It's estimated to bring in €28M (yes, million) revenue per year but many experts think that is a rather high estimate. So that is €2.54 per Belgian, good enough for a coke at a bar. I guess in a few decenia I'll be paying a sizeable portion of that?  By comparison, our transaction tax of 0.27% brought in €180M+ last year. So brokers and banks have a shitload of work to do and costs to make for taxes that will probably just offset (part of) the losses in the transaction tax revenues (because people will trade less frequently). It's a complete joke.

 

 

I know I'll be trading less frequently but I wonder what it will do with my returns. I'm very concentrated so I like to add and trim my positions constantly. For example with $NTLS in July alone I bought 2 times and sold 2 times, June basically the same. I was also able to sell most at $8+ some time ago after a quick run-up although I believe IV is likely >$12. I would have never sold any if there were short term taxes. I was happy to pay the transaction tax even though I could legally avoid it and will do that starting in 2016 by changing brokers. I believe this year alone NTLS is good for a 20% return on my portfolio and if I just bought and held on it would probably have only added around 10%.

 

It's an extraordinary year in terms of good timing and returns but goddamn this short term tax will sting. Worst of all is that it won't add any real tax revenues for the state so they will likely raise it and/or add LT capital taxes as well. Then I can deposit savings that were taxed at 55% (personal income) to invest and get taxed again at maybe 50% on any gains I make. It's why I'll be looking to buy more stocks like LMCA for the longer term as well and be diversifying more.

 

Also, wouldn't it make sense to buy higher risk stocks with high volatility after you lock in ST tax gains? After all, you can deduct any losses you make against your gains. If the risky stock goes up you got a little richer again (and if enough time, you can do the whole trick again with more money!) and if it goes down the state is paying for it. Any personal experience by members would be appreciated!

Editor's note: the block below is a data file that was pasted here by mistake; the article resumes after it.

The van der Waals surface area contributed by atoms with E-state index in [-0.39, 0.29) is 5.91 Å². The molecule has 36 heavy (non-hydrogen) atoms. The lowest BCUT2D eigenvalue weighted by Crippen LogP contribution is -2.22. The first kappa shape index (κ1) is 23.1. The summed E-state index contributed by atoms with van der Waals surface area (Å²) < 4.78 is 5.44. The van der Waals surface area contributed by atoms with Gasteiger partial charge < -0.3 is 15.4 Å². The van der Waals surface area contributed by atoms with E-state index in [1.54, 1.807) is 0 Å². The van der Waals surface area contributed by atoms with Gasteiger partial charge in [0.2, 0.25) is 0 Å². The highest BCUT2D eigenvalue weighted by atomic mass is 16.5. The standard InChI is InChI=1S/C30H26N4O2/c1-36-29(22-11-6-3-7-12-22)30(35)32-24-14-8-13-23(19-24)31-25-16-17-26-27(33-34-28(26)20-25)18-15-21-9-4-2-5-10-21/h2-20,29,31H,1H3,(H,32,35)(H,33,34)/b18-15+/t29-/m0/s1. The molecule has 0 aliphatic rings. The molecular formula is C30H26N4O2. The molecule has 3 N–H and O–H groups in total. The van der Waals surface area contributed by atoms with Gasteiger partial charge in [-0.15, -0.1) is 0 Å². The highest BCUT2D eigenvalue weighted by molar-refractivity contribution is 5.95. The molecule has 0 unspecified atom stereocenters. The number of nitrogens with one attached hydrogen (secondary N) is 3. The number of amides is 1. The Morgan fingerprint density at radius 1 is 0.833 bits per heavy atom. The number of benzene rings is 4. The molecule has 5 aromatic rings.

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Sounds like you should really consider switching countries. Paying 30% tax on a fictional 4% yield on your investments over ~21k euro sounds a lot better (instead of capital gains, dividend, tx taxes etc.). Of course you're not allowed to offset losses (4% per year positive result is assumed to be true). You can deduct foreign paid taxes such as dividend taxes to avoid fouble taxation.

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I live in the Netherlands and only pay a flat wealth tax (1.2% annually). I'm not sure under which tax code I would be better off if I optimize my trading decisions to minimize taxes but I strongly prefer a flat wealth tax. I guess it takes an outsider to realize how convoluted the U.S. system really is. For example the concept of "tax loss selling" is just completely bonkers from my perspective. The US tax code skews the whole market. Investors can't just analyze companies (as they should), they have to constantly take into account how taxes affect the profitability of their decisions. The administrative part also seems a huge headache to me (both for the tax payer and the government).

 

I can just buy and sell whatever I want whenever I want and at the end of the year I calculate my net worth and pay a small tax. Way, way easier.

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1.2% no matter what seems more attractive if you are able to do well enough and have some luck on your side with short term gains that would otherwise be taxed. In the future (10+ years) when I'm hopefully in the high 6 numbers area, I might go live there for exactly that reason, maybe right over the border. All family and friends still <1 hour away. But who knows, that's so far off and taxes (and people) can change plenty...

 

 

Also, wouldn't it make sense to buy higher risk stocks with high volatility after you lock in ST tax gains? After all, you can deduct any losses you make against your gains. If the risky stock goes up you got a little richer again (and if enough time, you can do the whole trick again with more money!) and if it goes down the state is paying for it. Any personal experience by members would be appreciated!